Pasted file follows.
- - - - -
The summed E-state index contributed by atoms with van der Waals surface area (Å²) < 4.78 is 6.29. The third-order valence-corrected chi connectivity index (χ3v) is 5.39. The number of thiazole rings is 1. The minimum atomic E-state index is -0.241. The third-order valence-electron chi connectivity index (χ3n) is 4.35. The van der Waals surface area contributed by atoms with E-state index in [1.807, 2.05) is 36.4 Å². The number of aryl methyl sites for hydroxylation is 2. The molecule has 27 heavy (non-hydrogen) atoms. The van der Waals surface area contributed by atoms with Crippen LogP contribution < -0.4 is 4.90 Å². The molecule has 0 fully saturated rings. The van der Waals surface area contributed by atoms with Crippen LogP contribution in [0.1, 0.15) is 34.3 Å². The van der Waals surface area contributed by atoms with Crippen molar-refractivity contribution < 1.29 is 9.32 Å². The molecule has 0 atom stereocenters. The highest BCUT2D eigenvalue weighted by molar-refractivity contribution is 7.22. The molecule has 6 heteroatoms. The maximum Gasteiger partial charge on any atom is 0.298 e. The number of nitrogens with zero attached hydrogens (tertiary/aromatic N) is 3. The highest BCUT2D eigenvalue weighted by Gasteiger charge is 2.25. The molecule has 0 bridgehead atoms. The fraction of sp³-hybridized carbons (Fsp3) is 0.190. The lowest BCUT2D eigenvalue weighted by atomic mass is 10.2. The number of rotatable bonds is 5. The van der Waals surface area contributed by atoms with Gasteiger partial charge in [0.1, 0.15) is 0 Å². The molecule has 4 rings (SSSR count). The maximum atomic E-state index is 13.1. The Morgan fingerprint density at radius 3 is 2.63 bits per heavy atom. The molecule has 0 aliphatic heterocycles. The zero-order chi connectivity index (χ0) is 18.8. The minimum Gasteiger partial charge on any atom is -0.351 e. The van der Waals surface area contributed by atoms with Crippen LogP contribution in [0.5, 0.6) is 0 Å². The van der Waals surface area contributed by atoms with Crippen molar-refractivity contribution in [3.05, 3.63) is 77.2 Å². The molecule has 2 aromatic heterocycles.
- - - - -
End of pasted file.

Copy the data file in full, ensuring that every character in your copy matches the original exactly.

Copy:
The summed E-state index contributed by atoms with van der Waals surface area (Å²) < 4.78 is 6.29. The third-order valence-corrected chi connectivity index (χ3v) is 5.39. The number of thiazole rings is 1. The minimum atomic E-state index is -0.241. The third-order valence-electron chi connectivity index (χ3n) is 4.35. The van der Waals surface area contributed by atoms with E-state index in [1.807, 2.05) is 36.4 Å². The number of aryl methyl sites for hydroxylation is 2. The molecule has 27 heavy (non-hydrogen) atoms. The van der Waals surface area contributed by atoms with Crippen LogP contribution < -0.4 is 4.90 Å². The molecule has 0 fully saturated rings. The van der Waals surface area contributed by atoms with Crippen LogP contribution in [0.1, 0.15) is 34.3 Å². The van der Waals surface area contributed by atoms with Crippen molar-refractivity contribution < 1.29 is 9.32 Å². The molecule has 0 atom stereocenters. The highest BCUT2D eigenvalue weighted by molar-refractivity contribution is 7.22. The molecule has 6 heteroatoms. The maximum Gasteiger partial charge on any atom is 0.298 e. The number of nitrogens with zero attached hydrogens (tertiary/aromatic N) is 3. The highest BCUT2D eigenvalue weighted by Gasteiger charge is 2.25. The molecule has 0 bridgehead atoms. The fraction of sp³-hybridized carbons (Fsp3) is 0.190. The lowest BCUT2D eigenvalue weighted by atomic mass is 10.2. The number of rotatable bonds is 5. The van der Waals surface area contributed by atoms with Gasteiger partial charge in [0.1, 0.15) is 0 Å². The molecule has 4 rings (SSSR count). The maximum atomic E-state index is 13.1. The Morgan fingerprint density at radius 3 is 2.63 bits per heavy atom. The molecule has 0 aliphatic heterocycles. The zero-order chi connectivity index (χ0) is 18.8. The minimum Gasteiger partial charge on any atom is -0.351 e. The van der Waals surface area contributed by atoms with Crippen LogP contribution in [0.5, 0.6) is 0 Å². The van der Waals surface area contributed by atoms with Crippen molar-refractivity contribution in [3.05, 3.63) is 77.2 Å². The molecule has 2 aromatic heterocycles.